Monday, January 12, 2009


The town of Koge ( pronouced Koeergh? - or something like that, it's a silent 'og' ) is a small quiet port town. People mind their own business and walk around hurriedly, and they also mostly all wear black. I think it's just the cold, maybe. Temperatures dance about in the range of 0 to -10 degrees here this time of the year. The wind chills are colder, and not ideal for standing around for chatting and such.

There's the main market square, where all the shops are, where all the activity happens, and where all the people converge.

The roads are mainly stone, and the buildings look like they've been there for centuries. There are timber houses that are at least 500 years old, and there're many small walkway passages that lead you into house courtyards.

Everything else around the main city square is quiet, and not very many people drive. Walking and cycling seems to be the main mode around here. The town's got a population of about 34000, and apparently, at some point in history 'witches' got burned at the stake right in this town's market square.

Everything here is expensive, but that's not cos it's Koge, but because this is Denmark, and if the Brits and the Americans also say that it's expensive, you can bet the Malaysian currency just won't 'deal' here.

p/s : "Wanna go shopping, stroller a hassle? Why just leave the baby outside for air and sunshine!"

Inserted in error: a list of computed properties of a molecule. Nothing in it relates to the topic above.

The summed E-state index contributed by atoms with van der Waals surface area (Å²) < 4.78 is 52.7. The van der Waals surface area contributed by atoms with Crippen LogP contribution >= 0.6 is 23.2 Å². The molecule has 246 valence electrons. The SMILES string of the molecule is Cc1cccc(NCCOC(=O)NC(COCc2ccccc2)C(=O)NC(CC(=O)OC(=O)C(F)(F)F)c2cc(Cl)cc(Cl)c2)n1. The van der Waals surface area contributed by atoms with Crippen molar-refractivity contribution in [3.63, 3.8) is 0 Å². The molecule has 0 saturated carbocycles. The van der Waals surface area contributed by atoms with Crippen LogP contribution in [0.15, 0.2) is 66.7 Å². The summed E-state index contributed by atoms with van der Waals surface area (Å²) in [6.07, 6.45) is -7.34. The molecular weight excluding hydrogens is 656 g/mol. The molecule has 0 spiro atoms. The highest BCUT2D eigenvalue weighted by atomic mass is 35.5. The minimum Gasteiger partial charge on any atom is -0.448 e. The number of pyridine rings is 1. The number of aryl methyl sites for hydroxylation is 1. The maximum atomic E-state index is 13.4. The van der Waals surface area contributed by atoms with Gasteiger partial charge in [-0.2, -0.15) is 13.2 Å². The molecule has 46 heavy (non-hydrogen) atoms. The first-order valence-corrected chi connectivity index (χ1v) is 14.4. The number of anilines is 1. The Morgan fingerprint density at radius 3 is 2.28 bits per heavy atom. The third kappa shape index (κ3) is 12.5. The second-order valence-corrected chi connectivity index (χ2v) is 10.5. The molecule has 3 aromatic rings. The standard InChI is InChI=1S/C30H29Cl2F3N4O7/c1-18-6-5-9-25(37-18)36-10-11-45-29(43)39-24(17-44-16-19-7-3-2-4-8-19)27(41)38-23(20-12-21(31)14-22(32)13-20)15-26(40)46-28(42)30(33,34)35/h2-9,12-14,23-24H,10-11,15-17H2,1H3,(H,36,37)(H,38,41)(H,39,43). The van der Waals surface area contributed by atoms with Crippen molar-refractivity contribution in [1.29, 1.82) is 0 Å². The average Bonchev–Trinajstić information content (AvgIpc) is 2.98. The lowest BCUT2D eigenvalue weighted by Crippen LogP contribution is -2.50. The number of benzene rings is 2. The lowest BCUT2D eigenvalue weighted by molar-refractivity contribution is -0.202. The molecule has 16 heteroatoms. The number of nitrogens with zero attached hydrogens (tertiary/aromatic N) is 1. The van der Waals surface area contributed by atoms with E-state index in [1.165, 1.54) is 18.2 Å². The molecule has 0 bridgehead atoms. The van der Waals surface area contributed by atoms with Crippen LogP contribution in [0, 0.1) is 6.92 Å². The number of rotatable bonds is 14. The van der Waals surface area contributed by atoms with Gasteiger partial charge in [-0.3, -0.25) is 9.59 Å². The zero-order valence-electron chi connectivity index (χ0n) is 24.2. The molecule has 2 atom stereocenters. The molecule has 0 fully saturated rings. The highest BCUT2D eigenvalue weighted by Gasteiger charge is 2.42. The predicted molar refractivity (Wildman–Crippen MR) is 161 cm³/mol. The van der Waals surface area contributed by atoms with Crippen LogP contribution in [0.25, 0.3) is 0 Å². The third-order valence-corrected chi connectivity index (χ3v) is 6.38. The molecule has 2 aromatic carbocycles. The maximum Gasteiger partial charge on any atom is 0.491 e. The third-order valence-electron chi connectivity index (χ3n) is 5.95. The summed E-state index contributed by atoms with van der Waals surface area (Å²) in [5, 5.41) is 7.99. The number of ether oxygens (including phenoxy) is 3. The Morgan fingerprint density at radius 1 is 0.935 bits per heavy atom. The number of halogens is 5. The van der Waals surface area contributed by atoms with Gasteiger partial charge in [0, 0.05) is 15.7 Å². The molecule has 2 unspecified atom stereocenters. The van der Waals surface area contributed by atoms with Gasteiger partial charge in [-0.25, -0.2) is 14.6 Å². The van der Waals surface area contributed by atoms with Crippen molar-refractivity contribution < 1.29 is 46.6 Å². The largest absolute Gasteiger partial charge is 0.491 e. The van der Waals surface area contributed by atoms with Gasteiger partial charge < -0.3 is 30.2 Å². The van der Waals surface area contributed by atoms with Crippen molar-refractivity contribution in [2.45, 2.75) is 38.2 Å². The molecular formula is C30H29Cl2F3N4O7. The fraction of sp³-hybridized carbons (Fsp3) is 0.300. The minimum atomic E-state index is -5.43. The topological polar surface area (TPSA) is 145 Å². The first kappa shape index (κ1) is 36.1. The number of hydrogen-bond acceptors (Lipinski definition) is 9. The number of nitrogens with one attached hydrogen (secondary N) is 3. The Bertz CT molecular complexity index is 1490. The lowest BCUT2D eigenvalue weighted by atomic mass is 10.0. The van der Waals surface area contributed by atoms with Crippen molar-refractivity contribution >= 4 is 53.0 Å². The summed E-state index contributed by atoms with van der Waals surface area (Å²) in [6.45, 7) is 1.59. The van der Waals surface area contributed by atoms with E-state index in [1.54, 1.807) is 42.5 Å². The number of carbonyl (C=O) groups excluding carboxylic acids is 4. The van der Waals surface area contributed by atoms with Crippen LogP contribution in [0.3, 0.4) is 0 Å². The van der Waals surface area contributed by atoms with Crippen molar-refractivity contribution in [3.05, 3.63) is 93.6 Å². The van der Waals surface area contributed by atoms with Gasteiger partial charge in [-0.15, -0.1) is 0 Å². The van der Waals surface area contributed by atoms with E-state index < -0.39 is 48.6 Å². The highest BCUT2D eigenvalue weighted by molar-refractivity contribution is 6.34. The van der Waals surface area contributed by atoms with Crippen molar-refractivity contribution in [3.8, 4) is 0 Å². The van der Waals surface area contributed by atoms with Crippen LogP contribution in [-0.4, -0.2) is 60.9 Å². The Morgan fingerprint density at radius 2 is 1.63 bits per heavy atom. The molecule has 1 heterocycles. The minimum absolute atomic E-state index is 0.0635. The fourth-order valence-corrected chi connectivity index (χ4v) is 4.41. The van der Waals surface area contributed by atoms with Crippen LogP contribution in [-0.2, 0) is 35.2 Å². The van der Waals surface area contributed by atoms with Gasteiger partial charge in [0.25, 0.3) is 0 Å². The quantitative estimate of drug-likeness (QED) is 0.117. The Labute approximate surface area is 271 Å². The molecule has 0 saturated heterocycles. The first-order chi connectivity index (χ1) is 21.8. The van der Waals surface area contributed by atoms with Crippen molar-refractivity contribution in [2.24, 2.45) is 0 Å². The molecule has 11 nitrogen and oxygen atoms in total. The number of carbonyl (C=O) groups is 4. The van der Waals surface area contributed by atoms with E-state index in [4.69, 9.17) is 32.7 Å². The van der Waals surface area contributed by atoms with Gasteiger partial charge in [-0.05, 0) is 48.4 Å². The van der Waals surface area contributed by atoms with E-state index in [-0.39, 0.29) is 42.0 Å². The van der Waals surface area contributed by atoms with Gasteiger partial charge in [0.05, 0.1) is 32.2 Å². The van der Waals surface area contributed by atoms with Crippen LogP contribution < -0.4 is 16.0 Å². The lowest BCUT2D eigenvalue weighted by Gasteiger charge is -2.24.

In this picture, the stroller REALLY had a life baby inside, and no parents and no one around. I found my Malaysian self very conscious and shocked about that - but maybe it's really THAT safe around here.

I haven't had to spend anything yet, tho - We have ample of everything on ship. And those that I didn't have, and have desired - have miraculously appeared to me in many different ways. Now I have good winter boots, hot chocolate, and good moisture lotion - stuff I wanted/needed/hoped for that I now have. It's cool.
Really. :)

Prayer points :
The town of Koge has taken awhile to be really warm and accepting of the ship and her ministry. Most Danish Christians go to the local state church, the Folkekirken , and are traditional and conservative. Most of them practice religion by name, as part of culture. Few really know God, other than the fact that they have to be at church to do official stuff. It's honourable to be a church leader, and helps in the political game. Some church leaders are not even believers themselves, it's all academic, and very procedural.
So yea, pray that this Logos Hope ship ( and it's company ) would be like warmth in this cold land, both in temperature and heart. But more importantly that the people be 'awakened' to a real and personal relationship with God.

I got some pictures from the ship - and YES, the place is picture perfect. It's so easy taking amazing pictures here, the colours are beautiful!


yennie said...

Glad you are enjoying so far..Lovely place this is! But miss you, too!!

.:mysh:. said...

Yen Nie!

Thanks, 'enjoying' is a matter of 'heart'. Yeah, sometimes you feel that. At other times you feel 'slave driven', and at others you feel like you're in a 'never-ending Christian Camp' (!). ah, but it's all good.. The place is nice, but I think it looks better in pictures. Still too cold to be frolicking out. All of those pictures were taken with numb fingers.

I miss you too. And I still want to see your 'semi-professional' pictures.